History,  Music,  Trade Unions

Pins and Needles

On this date in 1937 the pro-labor musical revue “Pins and Needles,” featuring working members of the International Ladies Garment Workers Union, opened in New York.

The union sponsored an inexpensive revue with ILGWU workers as the cast and two pianos. Because of their factory jobs, participants could rehearse only at night and on weekends, and initial performances were presented only on Friday and Saturday nights. The original cast was made up of cutters, basters, and sewing machine operators.

Pins and Needles looked at current events from a pro-union standpoint. It was a “lighthearted look at young workers in a changing society in the middle of America’s most politically engaged city.” Skits spoofed everything from Fascist European dictators to bigots in the Daughters of the American Revolution. Word-of-mouth was so enthusiastically positive that the cast abandoned their day jobs and the production expanded to a full performance schedule of eight shows per week. New songs and skits were introduced every few months to keep the show topical.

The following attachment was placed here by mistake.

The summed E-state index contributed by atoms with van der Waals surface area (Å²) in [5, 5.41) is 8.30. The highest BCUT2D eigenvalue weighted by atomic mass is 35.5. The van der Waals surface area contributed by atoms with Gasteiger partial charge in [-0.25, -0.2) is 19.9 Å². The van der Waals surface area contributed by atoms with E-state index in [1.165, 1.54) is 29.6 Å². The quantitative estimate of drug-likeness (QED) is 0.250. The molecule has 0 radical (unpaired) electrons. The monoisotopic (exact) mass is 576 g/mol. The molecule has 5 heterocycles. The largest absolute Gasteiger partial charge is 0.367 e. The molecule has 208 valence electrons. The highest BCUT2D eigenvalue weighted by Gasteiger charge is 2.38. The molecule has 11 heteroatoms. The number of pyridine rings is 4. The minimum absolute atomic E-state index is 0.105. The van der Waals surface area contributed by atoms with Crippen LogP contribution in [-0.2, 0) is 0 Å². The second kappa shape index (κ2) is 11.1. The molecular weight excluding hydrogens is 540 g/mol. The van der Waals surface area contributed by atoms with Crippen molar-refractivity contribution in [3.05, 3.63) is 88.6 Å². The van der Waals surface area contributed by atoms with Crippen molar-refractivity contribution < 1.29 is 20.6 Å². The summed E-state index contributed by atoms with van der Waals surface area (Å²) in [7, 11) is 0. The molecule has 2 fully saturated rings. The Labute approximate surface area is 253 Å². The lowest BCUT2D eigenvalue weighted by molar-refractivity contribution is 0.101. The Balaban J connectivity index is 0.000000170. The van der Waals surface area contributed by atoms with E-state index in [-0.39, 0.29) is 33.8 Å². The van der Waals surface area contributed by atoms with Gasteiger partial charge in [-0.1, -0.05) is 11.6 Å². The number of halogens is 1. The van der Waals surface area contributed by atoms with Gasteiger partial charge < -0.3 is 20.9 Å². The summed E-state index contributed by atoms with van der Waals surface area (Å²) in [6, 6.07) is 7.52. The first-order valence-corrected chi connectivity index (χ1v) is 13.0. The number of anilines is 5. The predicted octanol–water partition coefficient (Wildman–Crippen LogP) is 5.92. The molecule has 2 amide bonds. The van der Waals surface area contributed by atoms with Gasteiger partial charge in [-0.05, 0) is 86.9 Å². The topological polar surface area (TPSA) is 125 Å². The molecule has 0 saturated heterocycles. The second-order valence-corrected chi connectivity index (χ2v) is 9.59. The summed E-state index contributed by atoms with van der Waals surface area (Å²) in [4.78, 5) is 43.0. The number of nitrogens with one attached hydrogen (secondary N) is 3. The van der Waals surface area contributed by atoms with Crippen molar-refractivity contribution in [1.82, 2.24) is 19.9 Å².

Here are some of the songs from “Pins and Needles”:

Cab Calloway singing “Doing the Reactionary” and “One Big Union for Two.”

Rose Marie Jun doing “Sing Me a Song with Social Significance.”

A young Barbra Streisand takes a sly dig at the promises of consumer capitalism in “Nobody Makes a Pass at Me.”

And perhaps most remarkable of all, Dean Martin, Ann-Margaret and Bob Newhart, on Martin’s 1960s TV show, performing “It’s Better with a Union Man.”

The Sixties really were another era, weren’t they?